6. Way cool, J. I had heard of this building, but I don’t think I have ever seen any pictures of it. I’ll echo the sentiments that much of our modern church architecture lacks the flair and style of these earlier buildings. I lament the fact that the Ogden Tabernacle, which has been around since the 1950’s is losing it’s distinctive asymmetric steeple, and the end result will be another, uhh, rather non-descript large assembly hall. We need more buildings like the Paris, ID tabernacle. Look for the interior pictures in the link to see just how beautiful this building is.

  7. I love the Paris tabernacle, Kevin. In fact it was JDC Young who designed that building as well (and the Brigham Young Academy – now library – in Provo).

  8. Cynthia L. says:

    This is very cool.

  9. Cynthia L. says:

    I knew that the current entrance annex is relatively new, but I always assumed that before it was built, guests entered through the doors on the main building. I thought it was some kind of ADA adaptation or something.

    It always made me feel like we were kind of cheated out of that experience of going in the main doors. I never imagined that there was always an annex and underground tunnel. Strange.

  10. This is great!

    I was intrigued to learn from Talmage the doors to the temple are/were ever used at all. (“Under ordinary conditions only Church authorities who assemble in council meetings enter by the outer doors, though on the rare occasions of special convocations of the Priesthood many pass those portals.”)

    I sort of assumed that, once Pres. Woodruff finished the dedicatory sessions, thems doors been shut!

  11. Marjorie Conder says:

    This was the building I entered the SL Temple from when I attended for the first time to receive my endowments (and then get married within the week.) I felt sad to see it go.

  12. Marjorie, Josh Probert spoke at MHA a couple of years ago about the decoration of temples in the early period. He mentioned a common feature that is represented in the Savage images of SLC Temple and Annex: the preponderance of portraiture. Do you remember if the Annex was still decorated the same way when you went through?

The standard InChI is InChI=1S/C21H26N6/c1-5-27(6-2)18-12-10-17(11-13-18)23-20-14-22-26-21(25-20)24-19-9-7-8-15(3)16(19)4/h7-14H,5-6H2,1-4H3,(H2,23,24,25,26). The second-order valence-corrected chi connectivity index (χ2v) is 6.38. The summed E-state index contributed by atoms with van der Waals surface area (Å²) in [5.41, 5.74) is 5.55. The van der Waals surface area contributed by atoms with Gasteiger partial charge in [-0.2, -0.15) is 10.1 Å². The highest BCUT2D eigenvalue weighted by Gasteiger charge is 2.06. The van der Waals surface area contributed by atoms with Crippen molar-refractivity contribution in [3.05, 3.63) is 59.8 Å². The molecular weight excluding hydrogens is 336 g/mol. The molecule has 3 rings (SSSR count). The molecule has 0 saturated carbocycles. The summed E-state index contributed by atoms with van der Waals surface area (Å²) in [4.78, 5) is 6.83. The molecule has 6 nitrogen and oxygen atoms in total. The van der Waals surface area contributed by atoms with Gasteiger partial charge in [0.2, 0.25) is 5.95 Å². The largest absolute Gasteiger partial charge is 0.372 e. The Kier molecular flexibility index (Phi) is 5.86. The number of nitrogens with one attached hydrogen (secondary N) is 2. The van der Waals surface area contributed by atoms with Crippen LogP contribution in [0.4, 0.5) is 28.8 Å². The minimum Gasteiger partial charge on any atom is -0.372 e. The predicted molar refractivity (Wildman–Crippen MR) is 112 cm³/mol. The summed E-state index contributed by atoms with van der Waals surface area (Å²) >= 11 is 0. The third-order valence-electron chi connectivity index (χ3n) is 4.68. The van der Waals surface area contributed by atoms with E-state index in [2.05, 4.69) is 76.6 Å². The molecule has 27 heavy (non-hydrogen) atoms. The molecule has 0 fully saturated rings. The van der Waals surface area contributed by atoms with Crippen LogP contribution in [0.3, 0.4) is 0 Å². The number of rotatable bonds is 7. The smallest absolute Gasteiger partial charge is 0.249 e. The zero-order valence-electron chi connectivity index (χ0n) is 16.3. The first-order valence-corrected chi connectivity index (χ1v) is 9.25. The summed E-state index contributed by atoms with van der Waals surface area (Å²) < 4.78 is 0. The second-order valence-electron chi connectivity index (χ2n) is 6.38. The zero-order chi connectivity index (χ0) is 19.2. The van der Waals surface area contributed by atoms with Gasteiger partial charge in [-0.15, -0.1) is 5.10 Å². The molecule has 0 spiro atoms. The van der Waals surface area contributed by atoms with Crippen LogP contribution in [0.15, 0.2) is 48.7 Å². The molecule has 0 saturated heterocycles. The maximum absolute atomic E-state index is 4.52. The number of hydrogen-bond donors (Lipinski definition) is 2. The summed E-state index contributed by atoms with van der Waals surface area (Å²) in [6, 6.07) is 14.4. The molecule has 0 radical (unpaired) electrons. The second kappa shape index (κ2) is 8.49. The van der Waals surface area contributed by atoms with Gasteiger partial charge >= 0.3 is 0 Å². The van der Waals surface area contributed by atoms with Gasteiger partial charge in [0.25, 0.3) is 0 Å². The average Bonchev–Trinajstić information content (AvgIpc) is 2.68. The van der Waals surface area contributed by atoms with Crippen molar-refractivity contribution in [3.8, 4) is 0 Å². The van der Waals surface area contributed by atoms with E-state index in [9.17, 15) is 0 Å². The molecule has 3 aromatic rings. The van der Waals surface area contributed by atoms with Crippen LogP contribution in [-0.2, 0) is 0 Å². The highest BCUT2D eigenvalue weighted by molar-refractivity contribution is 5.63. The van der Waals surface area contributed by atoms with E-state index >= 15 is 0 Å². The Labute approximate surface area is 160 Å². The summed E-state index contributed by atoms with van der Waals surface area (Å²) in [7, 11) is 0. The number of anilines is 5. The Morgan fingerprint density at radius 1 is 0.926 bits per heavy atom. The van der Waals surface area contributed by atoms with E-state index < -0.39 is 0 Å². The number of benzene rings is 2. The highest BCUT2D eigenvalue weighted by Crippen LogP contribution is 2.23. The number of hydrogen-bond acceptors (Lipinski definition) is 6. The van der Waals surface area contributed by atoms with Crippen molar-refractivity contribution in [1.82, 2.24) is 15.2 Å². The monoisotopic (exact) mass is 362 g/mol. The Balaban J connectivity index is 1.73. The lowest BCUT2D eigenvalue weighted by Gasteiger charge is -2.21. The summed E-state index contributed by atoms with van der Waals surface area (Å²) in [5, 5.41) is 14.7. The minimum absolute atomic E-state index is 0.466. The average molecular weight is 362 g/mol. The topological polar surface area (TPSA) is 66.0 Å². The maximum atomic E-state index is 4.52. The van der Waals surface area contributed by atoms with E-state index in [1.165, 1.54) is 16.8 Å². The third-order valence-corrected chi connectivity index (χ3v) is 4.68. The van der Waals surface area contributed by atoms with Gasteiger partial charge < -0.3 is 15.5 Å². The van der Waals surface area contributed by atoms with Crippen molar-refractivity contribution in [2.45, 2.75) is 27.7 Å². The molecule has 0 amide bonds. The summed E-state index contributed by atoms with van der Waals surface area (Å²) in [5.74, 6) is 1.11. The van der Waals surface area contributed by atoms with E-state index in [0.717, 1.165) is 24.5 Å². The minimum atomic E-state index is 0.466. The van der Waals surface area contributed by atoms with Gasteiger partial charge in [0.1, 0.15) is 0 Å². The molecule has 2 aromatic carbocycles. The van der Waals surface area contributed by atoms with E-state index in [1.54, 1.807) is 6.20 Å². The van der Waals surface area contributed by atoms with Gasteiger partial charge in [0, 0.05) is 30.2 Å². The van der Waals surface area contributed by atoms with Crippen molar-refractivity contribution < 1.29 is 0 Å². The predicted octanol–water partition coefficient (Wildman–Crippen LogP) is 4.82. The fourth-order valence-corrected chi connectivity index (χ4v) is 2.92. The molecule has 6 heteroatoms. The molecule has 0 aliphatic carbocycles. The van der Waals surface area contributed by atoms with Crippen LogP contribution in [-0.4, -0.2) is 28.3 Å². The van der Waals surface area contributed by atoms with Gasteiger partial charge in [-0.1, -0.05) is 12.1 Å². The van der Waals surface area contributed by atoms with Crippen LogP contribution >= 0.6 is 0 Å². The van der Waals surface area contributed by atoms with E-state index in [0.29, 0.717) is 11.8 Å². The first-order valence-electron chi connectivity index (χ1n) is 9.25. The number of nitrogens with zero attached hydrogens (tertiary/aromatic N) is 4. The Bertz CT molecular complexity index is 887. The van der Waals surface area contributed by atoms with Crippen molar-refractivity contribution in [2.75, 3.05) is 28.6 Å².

13. Cynthia L. says:

    What happened to the stained glass? Tell me it didn’t just get bulldozed….

  14. How cool- I had no idea about any of this.

  15. Thank you for this informative post. I had no idea there was an annex that preceded the present building.

    (13) Somehow I wouldn’t be surprised to learn demolished building from the Logan Temple ended up in the same landfill as the Annex stained glass windows.

  16. 13: There is a good chance the stained glass windows were taken out and put in storage. The Church has some large storage annexes in SLC that hold loads of old materials like that–it is like walking through a large–albeit unorganized–museum in those buildings with everything from stained glass windows to old sealing room altars, and from Mormon Battalion equipment to temple/chapel furniture.

    However, the chance is always there that it ended up in a landfill.

  17. blaueblume says:

    The annex was still in place when I attended the temple for the first time before my mission to Berlin, Germany, in 1961. If you look at older pictures of Temple Square, the annex stands out in its almost Byzantine ornateness and curving arches against the heavily Gothic lines of the temple itself. There were a number of reasons given for demolishing the old annex: the age of the structure and its inability to serve the growing needs of the Church’s largest (and ceratinly busiest) temple; the question of access, modernity and comfort for the large dressing areas needed to prepare patrons for temple service; the overall architectural dissonance (be that as it may) between the annex and the temple. If I remember correctly, at the same tiime the new annex was built, the extension on the north side of the actual temple was also added to provide for a large number of additional sealing rooms and other functional spaces.

  18. blaueblume says:

    The point of the last sentence of my previous post: the addition to the north side of the temple and the new annex were harmonized architecturally to the architecture of the temple itself.

  19. J., this is very cool. Mormonism’s architectural history seems to be well documented (though I admittedly, along with others, were not aware of the old annex prior to reading this post) but not thoroughly analyzed, especially as it relates to conceptions and constructions of sacred space.